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When dealing with univariate data you want to do one or more of

  • Find a good model for the data.
  • Estimate parameters for your candidate models.
  • Get an idea about the uncertainty of your estimates.

The unvariateML package has a fast and reliable functions to help you with these tasks. The core of the package are more than 20 functions for fast and thoroughly tested calculation of maximum likelihood estimates for univariate models.

  • Compare the fit of your candidate models with AIC or BIC.
  • Look at QQ plots or PP plots of your data.
  • Plot the data together with density estimates.
  • Compute confidence intervals using parametric bootstrap.

This vignette shows you how to use the tools of univariateML to do exploratory data analysis.

Mortality in Ancient Egypt

The dataset egypt contains contains the age at death of 141 Roman era Egyptian mummies. Our first task is to find a univariate model that fits this data.

##    age  sex
## 1 1.50 male
## 2 1.83 male
## 3 2.00 male
## 4 2.00 male
## 5 3.00 male
## 6 3.00 male
hist(egypt$age, main = "Mortality in Ancient Egypt", freq = FALSE)

Comparing Many Models with AIC

The AIC is a handy and easy to use model selection tool, as it only depends on the log-likelihood and number of parameters of the models. The generic in R can take multiple models, and the lower the the better.

Since all the data is positive we will only try densities support on the positive half-line.

AIC(mlbetapr(egypt$age),
    mlexp(egypt$age),
    mlinvgamma(egypt$age),
    mlgamma(egypt$age),
    mllnorm(egypt$age),
    mlrayleigh(egypt$age),
    mlinvgauss(egypt$age),
    mlweibull(egypt$age),
    mlinvweibull(egypt$age),
    mllgamma(egypt$age))
##                         df      AIC
## mlbetapr(egypt$age)      2 1312.464
## mlexp(egypt$age)         1 1249.553
## mlinvgamma(egypt$age)    2 1322.949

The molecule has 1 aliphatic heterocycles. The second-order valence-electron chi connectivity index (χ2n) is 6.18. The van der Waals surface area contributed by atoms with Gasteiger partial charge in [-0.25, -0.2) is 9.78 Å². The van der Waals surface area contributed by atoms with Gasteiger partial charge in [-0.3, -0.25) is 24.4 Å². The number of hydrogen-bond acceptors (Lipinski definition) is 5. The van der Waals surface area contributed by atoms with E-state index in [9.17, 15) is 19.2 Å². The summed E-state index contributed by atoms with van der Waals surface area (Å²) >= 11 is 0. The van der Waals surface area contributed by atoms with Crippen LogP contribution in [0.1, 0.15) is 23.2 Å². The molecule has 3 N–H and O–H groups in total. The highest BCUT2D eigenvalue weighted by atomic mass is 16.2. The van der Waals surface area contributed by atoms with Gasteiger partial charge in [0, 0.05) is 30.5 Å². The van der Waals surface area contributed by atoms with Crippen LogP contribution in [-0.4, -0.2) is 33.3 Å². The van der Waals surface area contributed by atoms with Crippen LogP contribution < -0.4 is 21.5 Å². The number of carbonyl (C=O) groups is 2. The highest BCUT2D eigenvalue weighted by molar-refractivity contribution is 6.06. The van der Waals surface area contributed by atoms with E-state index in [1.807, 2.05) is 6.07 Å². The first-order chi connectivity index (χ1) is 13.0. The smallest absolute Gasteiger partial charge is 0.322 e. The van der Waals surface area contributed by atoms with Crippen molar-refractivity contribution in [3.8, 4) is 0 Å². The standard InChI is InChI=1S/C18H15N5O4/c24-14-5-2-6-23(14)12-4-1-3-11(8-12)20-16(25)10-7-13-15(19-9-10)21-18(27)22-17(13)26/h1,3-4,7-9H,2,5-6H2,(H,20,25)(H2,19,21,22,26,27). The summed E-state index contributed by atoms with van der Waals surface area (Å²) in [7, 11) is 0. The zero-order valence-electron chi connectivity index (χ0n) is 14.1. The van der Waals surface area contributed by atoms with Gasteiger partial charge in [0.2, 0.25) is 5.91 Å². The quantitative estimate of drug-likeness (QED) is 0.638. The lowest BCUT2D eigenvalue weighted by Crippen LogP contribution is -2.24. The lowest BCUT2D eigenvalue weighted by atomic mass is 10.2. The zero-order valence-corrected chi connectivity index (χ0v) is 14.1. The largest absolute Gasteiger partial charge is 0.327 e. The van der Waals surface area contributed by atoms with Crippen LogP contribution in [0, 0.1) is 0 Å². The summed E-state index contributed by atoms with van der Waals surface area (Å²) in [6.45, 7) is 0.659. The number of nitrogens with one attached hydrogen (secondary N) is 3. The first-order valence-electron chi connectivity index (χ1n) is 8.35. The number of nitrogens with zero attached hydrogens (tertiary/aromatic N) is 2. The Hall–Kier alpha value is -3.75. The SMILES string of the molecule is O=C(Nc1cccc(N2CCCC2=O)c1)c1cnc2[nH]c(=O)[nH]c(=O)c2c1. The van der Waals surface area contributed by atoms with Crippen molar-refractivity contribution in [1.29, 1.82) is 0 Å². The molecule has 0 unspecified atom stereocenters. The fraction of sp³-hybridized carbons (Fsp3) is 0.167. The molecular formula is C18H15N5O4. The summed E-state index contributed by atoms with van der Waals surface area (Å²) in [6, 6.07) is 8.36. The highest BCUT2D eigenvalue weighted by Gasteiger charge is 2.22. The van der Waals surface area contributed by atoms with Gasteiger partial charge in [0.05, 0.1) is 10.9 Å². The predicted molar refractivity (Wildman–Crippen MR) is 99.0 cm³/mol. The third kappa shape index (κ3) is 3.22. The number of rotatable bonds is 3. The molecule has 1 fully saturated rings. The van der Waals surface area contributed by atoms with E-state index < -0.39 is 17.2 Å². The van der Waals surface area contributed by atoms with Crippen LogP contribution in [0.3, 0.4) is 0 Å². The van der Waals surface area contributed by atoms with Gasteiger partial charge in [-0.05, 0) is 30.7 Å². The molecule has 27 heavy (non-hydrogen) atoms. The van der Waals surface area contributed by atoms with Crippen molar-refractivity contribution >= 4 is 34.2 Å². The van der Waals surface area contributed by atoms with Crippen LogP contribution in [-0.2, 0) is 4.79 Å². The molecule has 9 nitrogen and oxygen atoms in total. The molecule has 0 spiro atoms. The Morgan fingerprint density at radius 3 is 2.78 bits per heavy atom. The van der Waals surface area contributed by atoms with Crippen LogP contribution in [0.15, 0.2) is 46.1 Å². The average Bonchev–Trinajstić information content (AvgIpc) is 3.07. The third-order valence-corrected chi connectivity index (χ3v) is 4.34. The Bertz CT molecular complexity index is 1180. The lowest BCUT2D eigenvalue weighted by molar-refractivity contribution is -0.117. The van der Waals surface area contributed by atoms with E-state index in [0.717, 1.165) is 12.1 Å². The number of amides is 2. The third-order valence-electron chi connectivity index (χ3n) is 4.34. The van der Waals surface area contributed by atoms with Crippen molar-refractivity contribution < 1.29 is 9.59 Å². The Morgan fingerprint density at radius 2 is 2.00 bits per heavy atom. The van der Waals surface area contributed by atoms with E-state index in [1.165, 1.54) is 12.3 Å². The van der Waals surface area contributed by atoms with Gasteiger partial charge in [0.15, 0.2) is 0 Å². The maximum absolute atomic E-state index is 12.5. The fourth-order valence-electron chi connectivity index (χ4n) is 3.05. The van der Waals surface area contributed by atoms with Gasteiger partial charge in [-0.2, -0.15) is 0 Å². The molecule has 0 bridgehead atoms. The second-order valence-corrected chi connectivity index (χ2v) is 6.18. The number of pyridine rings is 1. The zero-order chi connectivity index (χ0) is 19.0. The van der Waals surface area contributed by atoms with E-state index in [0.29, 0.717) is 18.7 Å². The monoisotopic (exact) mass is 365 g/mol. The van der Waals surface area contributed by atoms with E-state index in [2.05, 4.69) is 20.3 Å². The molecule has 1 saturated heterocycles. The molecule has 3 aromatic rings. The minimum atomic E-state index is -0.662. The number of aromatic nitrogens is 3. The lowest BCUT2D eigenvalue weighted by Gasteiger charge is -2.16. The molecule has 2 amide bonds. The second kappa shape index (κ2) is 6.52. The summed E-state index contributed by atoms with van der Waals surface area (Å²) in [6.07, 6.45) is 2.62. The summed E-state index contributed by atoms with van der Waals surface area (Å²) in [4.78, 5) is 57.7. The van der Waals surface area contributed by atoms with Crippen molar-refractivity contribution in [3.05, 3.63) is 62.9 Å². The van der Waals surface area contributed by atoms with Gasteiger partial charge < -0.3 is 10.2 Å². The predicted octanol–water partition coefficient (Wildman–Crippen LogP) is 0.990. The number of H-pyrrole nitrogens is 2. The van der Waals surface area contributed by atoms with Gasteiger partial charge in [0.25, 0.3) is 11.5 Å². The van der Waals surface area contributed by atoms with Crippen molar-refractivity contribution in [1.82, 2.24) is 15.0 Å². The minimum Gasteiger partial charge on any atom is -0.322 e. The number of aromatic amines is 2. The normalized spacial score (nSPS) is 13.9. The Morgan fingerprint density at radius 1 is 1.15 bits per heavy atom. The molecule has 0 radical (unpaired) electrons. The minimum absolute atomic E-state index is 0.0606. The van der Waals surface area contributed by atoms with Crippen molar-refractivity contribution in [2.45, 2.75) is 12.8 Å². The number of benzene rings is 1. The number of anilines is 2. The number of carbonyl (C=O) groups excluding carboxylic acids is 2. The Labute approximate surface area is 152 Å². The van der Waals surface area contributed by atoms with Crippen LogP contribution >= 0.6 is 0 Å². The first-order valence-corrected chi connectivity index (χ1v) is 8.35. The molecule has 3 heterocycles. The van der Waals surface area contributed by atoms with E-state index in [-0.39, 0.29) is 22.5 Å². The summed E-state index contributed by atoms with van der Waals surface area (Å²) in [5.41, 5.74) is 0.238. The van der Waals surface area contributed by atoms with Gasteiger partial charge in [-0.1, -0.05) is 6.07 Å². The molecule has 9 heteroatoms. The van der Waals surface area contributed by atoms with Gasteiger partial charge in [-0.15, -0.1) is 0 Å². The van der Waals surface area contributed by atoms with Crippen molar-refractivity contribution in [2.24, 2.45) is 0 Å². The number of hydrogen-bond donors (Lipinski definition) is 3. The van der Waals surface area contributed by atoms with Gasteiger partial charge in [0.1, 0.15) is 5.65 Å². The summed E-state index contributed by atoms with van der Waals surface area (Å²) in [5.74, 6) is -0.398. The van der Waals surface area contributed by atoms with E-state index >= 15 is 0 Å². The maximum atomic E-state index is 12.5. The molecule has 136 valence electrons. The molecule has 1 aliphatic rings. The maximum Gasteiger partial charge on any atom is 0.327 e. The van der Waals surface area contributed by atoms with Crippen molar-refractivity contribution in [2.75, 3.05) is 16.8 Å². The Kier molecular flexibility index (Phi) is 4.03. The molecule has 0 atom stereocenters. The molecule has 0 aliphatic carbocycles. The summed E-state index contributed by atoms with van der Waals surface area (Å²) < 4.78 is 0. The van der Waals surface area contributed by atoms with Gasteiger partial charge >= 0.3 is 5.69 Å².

## mlgamma(egypt$age)       2 1234.772
## mllnorm(egypt$age)       2 1263.874
## mlrayleigh(egypt$age)    1 1260.217
## mlinvgauss(egypt$age)    2 1287.124
## mlweibull(egypt$age)     2 1230.229
## mlinvweibull(egypt$age)  2 1319.120
## mllgamma(egypt$age)      2 1314.187

The Weibull and Gamma models stand out with an AIC far below the other candidate models.

To see the parameter estimates of mlweibull(egypt$age) just print it:

mlweibull(egypt$age)
## Maximum likelihood estimates for the Weibull model 
##  shape   scale  
##  1.404  33.564

mlweibull(egypt$age) is a univariateML object. For more details about it call summary:

summary(mlweibull(egypt$age))
## 
## Maximum likelihood for the Weibull model 
##  
## Call:  mlweibull(x = egypt$age) 
## 
## Estimates: 
##     shape      scale  
##  1.404158  33.563564  
## 
## Data:            egypt$age (141 obs.)
## Support:         (0, Inf)
## Density:         stats::dweibull
## Log-likelihood:  -613.1144

Automatically select the best model

The model selection process can be automatized with model_select(egypt$age):

model_select(egypt$age, models = c("gamma", "weibull"))
## Maximum likelihood estimates for the Weibull model 
##  shape   scale  
##  1.404  33.564

Quantile-quantile Plots

Now we will investigate how the two models differ with quantile-quantile plots, or Q-Q plots for short.

qqmlplot(egypt$age, mlweibull, datax = TRUE, main = "QQ Plot for Ancient Egypt")
# Can also use qqmlplot(mlweibull(egypt$age), datax = TRUE) directly.
qqmlpoints(egypt$age, mlgamma, datax = TRUE, col = "red")
qqmlline(egypt$age, mlweibull, datax = TRUE)
qqmlline(egypt$age, mlgamma, datax = TRUE, col = "red")

The Q-Q plot shows that neither Weibull nor Gamma fits the data very well.